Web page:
We have mentioned the fact that no member of the Hjulstad family had verified the complaints. Mr. Hjulstad was appointed guardian ad litum for his daughters, but had verified neither the petitions for appointment nor the complaints. He likewise had not verified the complaint which had been prepared for his own action, nor had Mrs. Hjulstad verified the one prepared for her action. The Hjulstads had signed the pleading's back in the space provided for verification, but testified that in doing so they believed the papers had a bearing upon a prospective medical examination of which defendant's associate spoke. The complaints in the actions for the two daughters were filed about two months after the Travelers' Insurance Company refused to meet the demands made by Mr. Farris. It is very evident that the defendant's associate, upon being told by Mrs. Hjulstad that the family had suffered no injury, was most reluctant to file the complaints. However, later the complaints in the daughters' cases were filed and subsequently the cases *231 were assigned for trial upon the docket of the circuit court. Thereupon the Hjulstads were informed of that fact. At that point Mrs. Hjulstad wrote to Mr. Farris:

"Received your letter of the 30th of August. The last time that we spoke of this case was to * * * [defendant's associate] the last days of May of '58. We had previously told him we wanted the case dropped * * *. We do want it understood that we do not care to have any case pending and want the matter dropped."

Thereupon Mr. Farris dismissed the two actions.

The fact that Mr. Farris dismissed the Hjulstad actions for personal injuries after Mrs. Hjulstad demanded that "they be dropped" does not relieve him of the charge that he demanded settlement when he knew that no injuries had been incurred by his clients, nor does it relieve him of the fact that he had filed the complaints when he knew or should have known that his clients had received no injuries. The evidence reveals no basis upon which Mr. Farris in good faith could have alleged personal injuries. The finding of guilt in this matter is therefore sustained.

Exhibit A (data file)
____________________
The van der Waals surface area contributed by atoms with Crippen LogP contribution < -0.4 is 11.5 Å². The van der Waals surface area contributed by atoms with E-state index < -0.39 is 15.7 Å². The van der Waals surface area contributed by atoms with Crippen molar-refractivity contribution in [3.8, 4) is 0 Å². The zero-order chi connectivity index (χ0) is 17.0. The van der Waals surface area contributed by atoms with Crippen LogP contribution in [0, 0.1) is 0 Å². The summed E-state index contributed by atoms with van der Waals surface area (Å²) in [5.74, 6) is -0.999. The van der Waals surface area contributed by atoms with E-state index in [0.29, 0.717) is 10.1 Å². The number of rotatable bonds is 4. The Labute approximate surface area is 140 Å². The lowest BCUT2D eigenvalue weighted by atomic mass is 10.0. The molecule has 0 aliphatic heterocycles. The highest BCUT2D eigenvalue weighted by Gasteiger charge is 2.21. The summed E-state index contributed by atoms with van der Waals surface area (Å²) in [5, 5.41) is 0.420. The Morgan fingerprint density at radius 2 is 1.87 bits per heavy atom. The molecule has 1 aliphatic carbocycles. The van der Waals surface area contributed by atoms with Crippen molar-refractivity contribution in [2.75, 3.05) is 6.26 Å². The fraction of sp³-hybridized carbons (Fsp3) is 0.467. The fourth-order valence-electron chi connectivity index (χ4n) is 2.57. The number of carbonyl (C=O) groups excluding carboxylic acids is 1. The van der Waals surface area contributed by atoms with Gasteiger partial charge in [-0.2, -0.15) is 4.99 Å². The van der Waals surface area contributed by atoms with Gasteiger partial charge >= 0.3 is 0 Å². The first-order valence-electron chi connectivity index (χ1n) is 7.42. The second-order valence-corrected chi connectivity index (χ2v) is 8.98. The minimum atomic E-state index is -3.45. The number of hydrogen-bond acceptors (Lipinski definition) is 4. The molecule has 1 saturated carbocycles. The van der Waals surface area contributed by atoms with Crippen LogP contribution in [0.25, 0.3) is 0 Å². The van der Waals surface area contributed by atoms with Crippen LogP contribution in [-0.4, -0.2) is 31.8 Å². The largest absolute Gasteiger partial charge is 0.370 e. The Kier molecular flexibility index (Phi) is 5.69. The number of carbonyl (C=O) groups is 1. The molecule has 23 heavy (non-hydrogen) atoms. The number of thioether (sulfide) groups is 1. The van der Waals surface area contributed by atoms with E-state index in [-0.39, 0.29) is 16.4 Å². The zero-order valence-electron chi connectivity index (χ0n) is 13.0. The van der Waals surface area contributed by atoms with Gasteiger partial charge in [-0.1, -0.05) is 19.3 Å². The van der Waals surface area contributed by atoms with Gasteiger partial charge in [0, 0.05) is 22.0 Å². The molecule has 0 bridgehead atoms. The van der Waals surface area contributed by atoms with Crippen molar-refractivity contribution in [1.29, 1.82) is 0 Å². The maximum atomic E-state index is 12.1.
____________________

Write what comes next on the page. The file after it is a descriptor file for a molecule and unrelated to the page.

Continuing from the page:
11. The eighth assignment of error complains that error was committed in submitting recommendations for disbarment or suspension when two-thirds of the Board of Governors did not agree as required by ORS 9.540 which provides, in part:

"The board of governors may, by a two-thirds vote, after a hearing for any of the causes set forth in the statutes warranting disbarment or suspension, or for any breach of the rules of professional conduct, make an order recommending to the Supreme Court the disbarment of any member, or that such member be disciplined by reproval, public or private, or by suspension from practice. * * *"

*232 Not merely two-thirds, but all of the members of the Board of Governors were of the opinion that some form of discipline should be imposed upon Mr. Farris. The only difference of opinion was as to the severity of the discipline that the circumstances demanded. This court's power to discipline members of the Bar is not dependent upon the recommendations of the Board of Governors. The judgments of this court pertaining to discipline and disbarment are based on a de novo review of the record. This assignment of error lacks merit.

The above disposes of all of the assignments of error.

The circumstances afford us no alternative except to adopt and put into effect the recommendation of the Board of Governors.

An order for permanent disbarment will be entered. It will award the Oregon State Bar judgment against the defendant for its costs and disbursements as directed by Oregon Laws 1961, Chapter 499, section 5 (2).